Mary Pope Osborne is best known for her Magic Tree House series of chapter books, but she also the author of a handful of excellent books on mythology and folklore, a genre of children's books that is sadly underrepresented. Osborne is the author of Favorite Greek Myths, the best collection out there after the D'Aulaires' Book of Greek Myths, as well as American Tall Tales and a collection of Norse Myths. Her Tales from the Odyssey books were originally published in 2003 as six chapter books, the size and length of her Magic Tree House seres. Since then, they have been combined into two volumes and serve as a wonderful introduction to this classic story for independent readers. For length and depth of text, I think Osborne's books fall somewhere between Gillian Cross and Neil Packer's version of The Odyssey, which is more like a very long picture book, and Gareth Hinds's faithful graphic novel adaptation of The Odyssey. What Osborne does best with her Tales from the Odyssey is to give a narrative structure to Homer's classic story that contemporary young readers will recognize.
Osborne begins Tales from the Odyssey with a prologue that introduces the gods and goddesses of Mount Olympus, helping the reader to understand their power over humans. She also introduces Homer as the Greek poet who first told the tale of Odysseus's long journey, although, sharing this after the introduction of the gods and goddesses, I wonder if readers will realize that Homer was a real person? One aspect of Homer's Odyssey that can make it hard to follow is the path of the narrative and the stories that are told within the story. Homer begins his tale, twenty years after Odysseus has left to fight in the Trojan war and ten years after the ware has ended, in Ithaca where we see Penelope besieged by suitors who. According to Greek custom, these suitors are allowed to stay in her home and eat all her food until she accepts one as her husband. Telemachus, now twenty years old, is distraught and furious over this situation, but unsure what to do. Zeus allows Athena, Odysseus's protector, to intervene, sending Telemachus on a journey to find his father. Osborne shifts the focus for the start of her telling, focusing on how deeply sad Odysseus was to leave his wife and son, pretending to be insane in front of King Agamemnon's messenger sent to call him to war. A chapter is devoted to the story of the Trojan Horse and Athena's influence and, by chapter three, the Odyssey begins...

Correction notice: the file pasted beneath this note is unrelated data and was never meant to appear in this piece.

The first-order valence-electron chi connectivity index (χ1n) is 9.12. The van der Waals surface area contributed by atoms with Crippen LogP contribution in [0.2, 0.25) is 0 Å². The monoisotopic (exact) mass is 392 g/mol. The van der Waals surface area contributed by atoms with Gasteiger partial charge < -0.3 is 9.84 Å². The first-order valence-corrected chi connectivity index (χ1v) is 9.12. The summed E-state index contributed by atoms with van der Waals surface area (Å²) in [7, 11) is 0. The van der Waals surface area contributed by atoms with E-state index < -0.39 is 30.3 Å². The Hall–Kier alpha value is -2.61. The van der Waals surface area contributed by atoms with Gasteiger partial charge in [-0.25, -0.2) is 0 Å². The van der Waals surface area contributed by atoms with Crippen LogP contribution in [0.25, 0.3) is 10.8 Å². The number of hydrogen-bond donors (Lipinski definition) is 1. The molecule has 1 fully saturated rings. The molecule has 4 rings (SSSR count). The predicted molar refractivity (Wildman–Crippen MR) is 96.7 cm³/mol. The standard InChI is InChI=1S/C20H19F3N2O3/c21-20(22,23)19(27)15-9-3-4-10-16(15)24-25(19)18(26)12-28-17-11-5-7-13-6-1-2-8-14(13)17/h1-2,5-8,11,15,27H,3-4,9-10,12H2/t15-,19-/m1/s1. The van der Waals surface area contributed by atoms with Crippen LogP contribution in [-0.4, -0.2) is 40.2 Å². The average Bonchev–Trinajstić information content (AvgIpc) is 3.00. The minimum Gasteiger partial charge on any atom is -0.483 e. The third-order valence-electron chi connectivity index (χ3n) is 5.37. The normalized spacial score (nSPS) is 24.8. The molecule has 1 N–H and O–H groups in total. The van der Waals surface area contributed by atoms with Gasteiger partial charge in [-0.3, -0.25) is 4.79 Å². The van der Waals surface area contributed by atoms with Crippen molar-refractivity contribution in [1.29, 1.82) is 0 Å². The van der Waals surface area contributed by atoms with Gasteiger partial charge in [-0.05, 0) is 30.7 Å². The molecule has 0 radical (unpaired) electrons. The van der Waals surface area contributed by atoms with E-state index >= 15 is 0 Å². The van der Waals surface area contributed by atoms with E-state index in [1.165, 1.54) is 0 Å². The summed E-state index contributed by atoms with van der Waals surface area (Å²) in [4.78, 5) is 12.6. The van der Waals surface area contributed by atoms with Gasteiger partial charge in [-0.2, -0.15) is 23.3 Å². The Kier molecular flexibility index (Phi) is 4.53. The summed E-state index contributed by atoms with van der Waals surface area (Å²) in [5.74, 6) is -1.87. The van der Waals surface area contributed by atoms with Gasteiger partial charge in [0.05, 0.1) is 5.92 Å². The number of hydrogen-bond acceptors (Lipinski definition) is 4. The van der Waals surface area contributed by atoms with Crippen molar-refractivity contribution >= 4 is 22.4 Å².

Osborne's language is gently formal and she retains some of Homer's language, like references to the "wine dark sea" and the "rosy dawn." She minimizes the gore and violence where possible, as in the chapter that takes place in the cave of the Cyclops, Polyphemus, the giant who has a penchant for grabbing two of Odysseus's men at a time, smashing their heads against the stone floor, then munching them like Slim Jims. While it remains a disturbing scene, Osborne pares it down to two sentences that are effective and should appeal to the sensibilities of readers aware of the truculent nature of the gods and goddesses, as well as the Greeks, but hopefully not cause nightmares for the more sensitive readers. She handles the final battle at the end of the story, where Odysseus and Telemachus take on all the suitors, as well as Odysseus's testing of Penelope, in an equally thoughtful manner. Tales from the Odyssey is perfect for fans of Greek mythology who are ready to step up from the short tales in D'Aulaires' Book of Greek Myths to a longer narrative. Equally, Tales from the Odyssey is easy to follow and an entertaining read. Although slightly lower in reading level than Rick Riordan's Percy Jackson series of books, Osborne's adaptation is the perfect way to get fans of Riordan's work reading the classic stories that he draws upon for his books.
Troy Howell, the artist who created all of the covers for Brian Jacques's Redwall series of books, beautifully illustrated Osborne's Favorite Greek Myths and provides spot illustrations for Tales from the Odyssey, including an all-important map, which I was constantly referring back to in order to keep track of Odysseus's journey. At the end of the books, there is a brief further description of the role of the gods and goddesses in Ancient Greece as well as a fantastic list of the main gods and goddesses and an extremely helpful pronunciation guide for their names and other proper names in the story. Osborne closes with a note on her sources and endpapers that are illustrations of the gods and goddesses.